Cronulla

Cronulla ocean pool

I wanted to get in another “Greek swim” before coming back to London and so we got on the Illawarra train line all the way south to Cronulla. It’s a long way from where the folks live but we’d never been and thought we should get out of our comfort zone. Cronulla is the only one of Sydney’s beachside suburbs where the train runs all the way to the beach.

We were delighted to find a really lovely and local beach. It’s charm comes from it’s laid back-ness and there are few tourists. And there are two ocean pools! I love Sydney’s ocean pools because you can swim safely on the edge of the sea, with a wonderful view. I’ve never seen pools like these anywhere else.

When we had enough of the sun and sea, we went to get iced lattes at Grind, a quirky coffee shop that has been serving the area for over a decade … and a big wall of photos of their patrons saying “I’d rather be at Grind”.

~ Spotted Cow

Cronulla main beachCronulla sea view Girls on the edgeI'd rather be at Grindiced chai latte

“Greek” swim

Coogee beach

One of our favourite Sydney walks is the Bondi to Coogee coastal walk up the eastern city beaches. It’s an easy walk, the views are amazing, and there is a choice of beaches and cafes to stop off at along the way.

This trip, I did the walk with my beautiful Greek-Australian friend, M. We had a lot to catch up on and we started from the Coogee end – first with a mid-morning coffee and juice – with a view to finishing with a drink from the bar at the Bondi Icebergs at the other end.

The walk takes about 2 hours, and we broke it up with a stop at Bronte beach where I notched up my first swim of 2015. When I say swim, I mean a “Greek” swim, as M calls it. I wade into the sea up to my waist and when the waves come, I jump with them. There is no actual swimming in the technical sense!

~ Spotted Cow

Boats on the beach Bondi to Coogee walk Swimming coveBondi Icebergs and Bondi Beach

Dead Sea mud

Did you know that the Dead Sea is landlocked? It is a lake, and also the deepest hypersaline lake in the world.  On the shoreline, you’re sub-sea at 393m below sea level.

We did what you would expect, which is jump in the sea and try to swim … but the salinity makes you just bob along.  Don’t fight it. Get one of your friends to pose for the classic picture where they’re floating about reading the newspaper.  We forgot to do that and the beach was steep and a bit of a faff to get out again.  I took my one floaty picture of a random swimmer and jumped in.

Afterward we smeared our bodies with handfuls of therapeutic Dead Sea mud from large buckets sitting on the beach.  I’m sure it was someone’s idea of a joke. It’s a demon and a half washing the dried mud off !

~ Spotted Cow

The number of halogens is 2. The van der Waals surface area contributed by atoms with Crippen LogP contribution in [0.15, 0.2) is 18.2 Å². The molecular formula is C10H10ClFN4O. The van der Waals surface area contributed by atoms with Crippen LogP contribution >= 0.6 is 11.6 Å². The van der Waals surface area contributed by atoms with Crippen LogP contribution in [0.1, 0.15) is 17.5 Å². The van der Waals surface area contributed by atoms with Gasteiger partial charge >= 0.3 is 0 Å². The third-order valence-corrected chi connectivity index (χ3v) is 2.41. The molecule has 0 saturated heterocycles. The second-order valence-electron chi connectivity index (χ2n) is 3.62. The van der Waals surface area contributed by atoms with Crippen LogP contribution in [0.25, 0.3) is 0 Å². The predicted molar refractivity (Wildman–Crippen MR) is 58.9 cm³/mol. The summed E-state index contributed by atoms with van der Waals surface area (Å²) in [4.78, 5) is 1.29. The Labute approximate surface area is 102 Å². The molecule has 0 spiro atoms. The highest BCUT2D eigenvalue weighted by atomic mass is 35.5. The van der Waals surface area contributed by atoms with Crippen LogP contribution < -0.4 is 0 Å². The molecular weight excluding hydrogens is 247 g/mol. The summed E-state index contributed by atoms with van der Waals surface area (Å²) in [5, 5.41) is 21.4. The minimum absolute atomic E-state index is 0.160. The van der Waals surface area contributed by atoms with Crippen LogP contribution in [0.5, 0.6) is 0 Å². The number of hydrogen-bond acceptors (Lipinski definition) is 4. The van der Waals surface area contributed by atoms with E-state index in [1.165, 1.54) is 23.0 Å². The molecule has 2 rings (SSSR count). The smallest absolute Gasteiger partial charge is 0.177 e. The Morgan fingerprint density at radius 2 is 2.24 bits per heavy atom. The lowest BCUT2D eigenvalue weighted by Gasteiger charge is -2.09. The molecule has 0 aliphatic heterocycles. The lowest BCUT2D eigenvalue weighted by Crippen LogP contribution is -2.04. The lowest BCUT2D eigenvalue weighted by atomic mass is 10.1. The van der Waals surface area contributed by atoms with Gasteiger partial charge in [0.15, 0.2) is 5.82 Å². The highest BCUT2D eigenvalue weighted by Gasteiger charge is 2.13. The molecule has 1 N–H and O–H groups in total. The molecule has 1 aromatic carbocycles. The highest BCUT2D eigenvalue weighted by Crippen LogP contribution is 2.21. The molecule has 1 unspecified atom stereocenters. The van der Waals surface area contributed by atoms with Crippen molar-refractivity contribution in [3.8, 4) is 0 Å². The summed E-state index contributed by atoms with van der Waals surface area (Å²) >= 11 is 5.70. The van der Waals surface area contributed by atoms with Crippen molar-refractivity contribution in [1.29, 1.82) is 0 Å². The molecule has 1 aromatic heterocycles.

Dead Sea mud Dead Sea shores Dead Sea floater  Dead Sea salt

Weekly Photo Challenge: Abandoned

Barmedman mineral pool. We were lured by the regional tourist brochure describing its therapeutic waters fed by mineral-rich underground streams.  In the dead heat of a spring day in country New South Wales (ie October), we took a 35km detour from West Wyalong and headed for that cool dip in Barmedman (pop. <300). We pictured lovely swimming, cold drinks and a picnic among the lush green banks.  When we arrived, we found the gate open, an abandoned pool with no water, and a sign saying they’re back in the summer ! What’s up with that ?!

Barmedman, New South Wales, Australia

~ Spotted Cow

Barmedman mineral pool

In the slipstream of the President

President Obama was in Hawaii at the same time as us. Alright, so we didn’t hang out with America’s most famous Hawaiian, but we did visit Hanauma Bay several days after he and his family snorkelled there.

The reef is in shallow water and you can see the marine life easily. It was like watching an underwater circus, with shoals of fish weaving back and forth. The offset is that you have to be very careful about not destroying the coral. There is an information hut with snorkel hire.  It also had several big boards with pictures of sea life so that we could identify the sea slugs and the butterflyfish underwater. Or even the humuhumunukunukuapua’a, the reef triggerfish which is Hawaii’s state fish. Bit of a mouthful.

~ Spotted Cow

 Hanauma BaysnorkellingFish chartView of Koko Crater from Hanauma Bay

Bondi Icebergs

This being Australia Day, I thought I’d take a walk through the archives and look for something quintessentially Australian. Something from Sydney.  My folks and the rest of the cows live in Sydney and every other year I go back to hang out with them as well as play tourist, albeit a familiar tourist.

I’ve chosen the Bondi Icebergs Club, which is a saltwater swimming pool down the road from Bondi Beach. Back in the day, it started out as a winter swimming club so that lifesavers could stay fit in the colder months.

I used to be an avid swimmer but I think I’ve been swimming there only once and I remember that the water was freezing.  It took ages for me to get started on laps because I was standing on the side, not wanting to get in. They don’t heat the pool and I’m particularly chicken about cold water.

I have, however, had lunch on the balcony from their bistro menu. It was a far more agreeable experience – eating and drinking with friends, taking in the ocean view, and watching the lap swimmers do their thing. The Bondi Icebergs website says that 82 whales have been seen from deck. I’m hoping I spy one next time.

~ Spotted Cow

Bondi Icebergs Club